The left panel of Figure 4 is an example of a redshift distribution taken from the full particle lightcone. The red line shows the theoretical distribution from equation 17, normalised to the number of particles selected, that the simulation particles were drawn from. The clustered nature of the particles in the distribution is apparent as the peaks and troughs around the theoretical curve can be seen.

Figure 5: 2D shear power spectrum for the lightcone suite with the particle distribution. In the upper panel, the smooth (red) line is the theory prediction and the diagonal (blue) line is the shot noise prediction. The (black) points and line is the mean measured power spectrum for the suite of mock catalogues with the errors representing the error on the mean and the curve between the theory prediction and the measured simulation data is the shot-noise subtracted power spectrum. The diagonal (magenta) line shows the mean of the B-modes for the suite of mock catalogues with errors on the mean. The bottom panel shows the percentage difference of the data from the theory curve with errors on the mean (black) and the lower (light blue) points represent the shot-noise subtracted data.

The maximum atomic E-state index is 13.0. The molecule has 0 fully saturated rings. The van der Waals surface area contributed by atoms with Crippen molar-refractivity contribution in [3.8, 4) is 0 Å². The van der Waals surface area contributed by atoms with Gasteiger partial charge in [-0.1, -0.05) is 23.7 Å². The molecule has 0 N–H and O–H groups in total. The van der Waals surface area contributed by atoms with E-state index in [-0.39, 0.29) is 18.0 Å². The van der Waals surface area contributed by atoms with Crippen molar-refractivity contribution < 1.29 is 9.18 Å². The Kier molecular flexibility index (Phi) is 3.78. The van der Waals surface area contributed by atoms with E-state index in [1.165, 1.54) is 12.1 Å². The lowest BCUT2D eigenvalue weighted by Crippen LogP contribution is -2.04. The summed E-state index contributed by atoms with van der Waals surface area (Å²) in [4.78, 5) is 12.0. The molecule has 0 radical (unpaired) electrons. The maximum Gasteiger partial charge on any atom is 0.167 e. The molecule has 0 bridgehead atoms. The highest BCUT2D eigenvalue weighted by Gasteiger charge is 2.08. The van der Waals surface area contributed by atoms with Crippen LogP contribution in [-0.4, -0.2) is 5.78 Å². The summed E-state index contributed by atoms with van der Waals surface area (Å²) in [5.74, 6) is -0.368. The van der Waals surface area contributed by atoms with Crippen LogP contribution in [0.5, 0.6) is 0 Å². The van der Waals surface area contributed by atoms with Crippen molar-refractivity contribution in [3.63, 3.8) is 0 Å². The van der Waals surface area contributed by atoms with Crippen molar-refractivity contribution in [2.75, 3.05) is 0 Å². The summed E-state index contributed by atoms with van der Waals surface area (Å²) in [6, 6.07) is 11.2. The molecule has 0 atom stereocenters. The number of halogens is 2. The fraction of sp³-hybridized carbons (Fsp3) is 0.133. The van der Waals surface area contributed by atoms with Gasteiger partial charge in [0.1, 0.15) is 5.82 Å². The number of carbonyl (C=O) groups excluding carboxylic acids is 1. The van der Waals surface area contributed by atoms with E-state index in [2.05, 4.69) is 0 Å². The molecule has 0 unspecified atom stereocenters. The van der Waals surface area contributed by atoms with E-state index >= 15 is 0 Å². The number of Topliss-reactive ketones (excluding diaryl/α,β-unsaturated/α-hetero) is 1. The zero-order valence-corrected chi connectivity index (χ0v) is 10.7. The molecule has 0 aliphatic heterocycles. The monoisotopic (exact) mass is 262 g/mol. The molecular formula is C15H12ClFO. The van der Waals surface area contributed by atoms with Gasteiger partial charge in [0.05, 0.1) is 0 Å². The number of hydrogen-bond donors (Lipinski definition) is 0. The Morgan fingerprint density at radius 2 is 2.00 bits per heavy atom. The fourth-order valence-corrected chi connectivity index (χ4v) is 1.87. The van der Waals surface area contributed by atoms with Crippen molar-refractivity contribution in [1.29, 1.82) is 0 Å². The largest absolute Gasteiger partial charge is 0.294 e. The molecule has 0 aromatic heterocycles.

Our 3-D weak lensing catalogue currently assumes that the redshift to each galaxy is accurately known. This would be appropriate for a spectroscopic redshift survey, but with such large surveys we can expect most weak lensing catalogues will contain photometric redshift estimates for each galaxy. To account for photometric redshift errors, we randomly sample the measured redshift from the true redshift using a Gaussian distribution with uncertainty

(20)

where is the true redshift of the particle. For the purposes of this work we assume a fixed . The right-hand panel of Figure 4 shows what the distribution on the left looks like with photometric redshift errors. The structures are smoothed out and the distribution becomes featureless. The photometric redshift errors were implemented by specifying a Gaussian error.